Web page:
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What Is a Sarcomere?

A sarcomere is the most basic functional unit of a muscle fiber, which makes up striated muscle.
Sacromeres give striated muscles their banded appearance.
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  • Originally Written By: Jessica Gore
  • Revised By: C. Mitchell
  • Edited By: Michelle Arevalo
  • Last Modified Date: 18 November 2014
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A sarcomere is the basic functional unit of striated muscle, which is to say, it’s the basic building block of most muscle cells. In the human body, each muscle is made up of multiple bundles of muscle fibers. These muscle fibers, in turn, are comprised of numerous finer strands called myofibrils. It’s usually not obvious unless looking under an electron microscope, but each myofibril is primarily composed of two kinds of filaments, termed “thick” and “thin,” and each of these is organized into regular, repeating sub-units. Each sub-unit individually is known as a sarcomere, it is their patterned arrangement that gives striated muscle its characteristic banded appearance.

Where They’re Found

Though most of the body’s muscles are striated, not all are, and sarcomeres only occur in striations. So-called “smooth” muscles have a different cellular makeup that does not include bands, and doesn’t typically include bundled fibers, either. Smooth tissues are most commonly found in the blood vessels, arteries, eyeballs, and reproductive organs of both males and females.

Basics of Striation

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Striation, or banding, happens as a result of cell and fiber orientation. In between sarcomeres lies the Z line, also known as the Z disc. When stained and viewed microscopically, the Z line appears as a dark, distinct border. The Z lines of adjacent myofibrils generally line up with each other and look like a series of parallel dark lines running across the muscle cell. Numerous thin filaments also reach toward the center of the sarcomere from the Z line, where they overlap slightly with the free-floating thick filaments. These filaments together represent the active structures.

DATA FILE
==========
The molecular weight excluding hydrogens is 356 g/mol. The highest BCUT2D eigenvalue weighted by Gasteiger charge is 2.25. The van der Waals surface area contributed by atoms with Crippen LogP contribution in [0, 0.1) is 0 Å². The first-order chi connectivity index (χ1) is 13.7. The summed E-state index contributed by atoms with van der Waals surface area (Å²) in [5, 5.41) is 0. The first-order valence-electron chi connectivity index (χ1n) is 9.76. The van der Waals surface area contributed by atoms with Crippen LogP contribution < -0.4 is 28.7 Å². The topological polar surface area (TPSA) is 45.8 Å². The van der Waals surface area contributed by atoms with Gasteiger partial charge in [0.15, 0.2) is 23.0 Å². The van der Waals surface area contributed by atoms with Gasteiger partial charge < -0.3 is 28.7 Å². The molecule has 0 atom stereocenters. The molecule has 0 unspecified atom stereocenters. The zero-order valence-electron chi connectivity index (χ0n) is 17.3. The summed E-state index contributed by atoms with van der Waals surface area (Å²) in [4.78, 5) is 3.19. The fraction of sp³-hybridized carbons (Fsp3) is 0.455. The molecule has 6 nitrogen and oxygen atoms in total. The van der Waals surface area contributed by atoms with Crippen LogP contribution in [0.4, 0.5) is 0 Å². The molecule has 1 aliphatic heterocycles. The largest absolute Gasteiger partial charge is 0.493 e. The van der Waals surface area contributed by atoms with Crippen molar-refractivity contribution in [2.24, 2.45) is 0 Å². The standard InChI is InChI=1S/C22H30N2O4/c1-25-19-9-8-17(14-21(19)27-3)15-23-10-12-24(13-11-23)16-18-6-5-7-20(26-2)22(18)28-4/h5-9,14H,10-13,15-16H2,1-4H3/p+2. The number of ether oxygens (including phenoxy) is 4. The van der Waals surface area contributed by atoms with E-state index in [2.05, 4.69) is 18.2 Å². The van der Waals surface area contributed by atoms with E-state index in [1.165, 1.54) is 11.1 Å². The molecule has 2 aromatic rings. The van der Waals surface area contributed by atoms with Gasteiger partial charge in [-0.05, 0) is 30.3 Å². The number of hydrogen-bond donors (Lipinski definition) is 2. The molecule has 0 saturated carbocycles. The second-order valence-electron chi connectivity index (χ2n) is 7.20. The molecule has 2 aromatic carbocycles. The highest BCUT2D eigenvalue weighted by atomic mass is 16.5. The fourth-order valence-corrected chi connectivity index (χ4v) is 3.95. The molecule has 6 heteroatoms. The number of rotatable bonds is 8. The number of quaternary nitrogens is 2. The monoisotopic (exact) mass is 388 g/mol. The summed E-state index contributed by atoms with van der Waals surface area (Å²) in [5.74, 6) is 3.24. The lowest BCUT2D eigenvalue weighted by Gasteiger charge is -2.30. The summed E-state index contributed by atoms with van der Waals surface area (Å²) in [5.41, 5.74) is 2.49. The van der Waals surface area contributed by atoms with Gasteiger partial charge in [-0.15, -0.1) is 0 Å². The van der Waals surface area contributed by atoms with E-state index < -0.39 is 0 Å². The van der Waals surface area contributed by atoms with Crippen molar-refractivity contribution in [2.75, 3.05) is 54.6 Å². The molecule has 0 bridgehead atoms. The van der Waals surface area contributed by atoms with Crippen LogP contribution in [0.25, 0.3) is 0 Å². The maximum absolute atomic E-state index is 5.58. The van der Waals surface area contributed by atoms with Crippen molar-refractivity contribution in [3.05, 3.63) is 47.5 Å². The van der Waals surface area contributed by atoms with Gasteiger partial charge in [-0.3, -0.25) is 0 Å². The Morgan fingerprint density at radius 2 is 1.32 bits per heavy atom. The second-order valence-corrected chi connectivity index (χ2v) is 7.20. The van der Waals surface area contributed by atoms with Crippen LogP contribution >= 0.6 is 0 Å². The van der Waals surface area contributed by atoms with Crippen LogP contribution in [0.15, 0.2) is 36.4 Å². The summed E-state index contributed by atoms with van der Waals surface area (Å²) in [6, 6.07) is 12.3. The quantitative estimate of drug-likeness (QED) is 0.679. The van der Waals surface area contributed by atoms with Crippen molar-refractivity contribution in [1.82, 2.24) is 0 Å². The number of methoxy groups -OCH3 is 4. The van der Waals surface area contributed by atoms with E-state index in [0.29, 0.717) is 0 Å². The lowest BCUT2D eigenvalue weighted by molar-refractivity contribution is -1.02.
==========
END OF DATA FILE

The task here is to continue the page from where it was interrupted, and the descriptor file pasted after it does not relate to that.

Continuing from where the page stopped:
Thick filaments are made up of hundreds of molecules of the protein myosin. Myosin is characterized by long, fibrous, tail regions that run along the axis of the filament, and globular head regions that project outwards along the axis. Individual myosin molecules within a filament are generally oriented in opposite directions, which in most cases means that the head regions line up along each end of the molecule while the tails are gathered together in the center. What this means is that the filament has roughly the shape of an elongated dumbbell, with bumpy heads projecting at the ends and a smooth region in the middle. The interior region of sarcomeres, corresponding to the length of the thick filaments, is called the A band.

Thin filaments are approximately half the diameter of thick filaments, and contain primarily the protein actin. Actin molecules are roughly spherical in shape, and they tend to arrange themselves in double strands — much like a beaded necklace — with each strand twisting around the other to form a helix. Thin filaments project inward from the Z lines at each end, partially overlapping with the bumpy regions of thick filaments.

Contents and Surroundings

Sarcomeres themselves are relatively simple. The very center typically contains only the smooth, middle region of the thick filaments. This region is termed the H zone. Similarly, in most cases the outer edges are made up only of thin filaments, at least when the muscle is at rest; this forms a narrow strip around the Z line known as the I band. The main goal of this arrangement is to enable the contraction of the sarcomere, the myofibril, and the entire muscle, which helps make muscle movement more efficient.

Role in Movement

Muscle movement happens when the filaments slide across each other within the muscular bands. The sliding filament model is made possible by the interaction of the actin and myosin proteins within the filaments. Using energy from the energy-transfer nucleotide adenosine triphosphate, myosin molecules form and release bonds with the actin molecules of neighboring filaments, effectively pulling them toward the center. Under optimal conditions, the process typically continues at a rate of five bonds per molecule per second. Bond formation is generally regulated by the concentration of calcium ions within the cell, and can also be affected by the amount of available glycogen and creatine phosphate.

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Discuss this Article

Tufenkian925
Post 2

Muscle contraction in the body is voluntary and involuntary, depending on the region of the body. Heart muscle contraction is involuntary, and is not controlled by the conscious mind, but continues automatically without our conscious initiation. Other vital processes are also involuntary. Luckily, due to the design of these muscles, they do not expand as they work hard like the voluntary muscles do.

SilentBlue
Post 1

The human muscle system is an intricate network of fibers designed to respond to chemical and electronic stimuli from the brain at a rate nearly light-speed fast. Muscles are wonderful in their adaptability, as they expand in response to necessity and usage. This is why exercise works, and we are able to improve our physique through consistent stimulation of the muscles.

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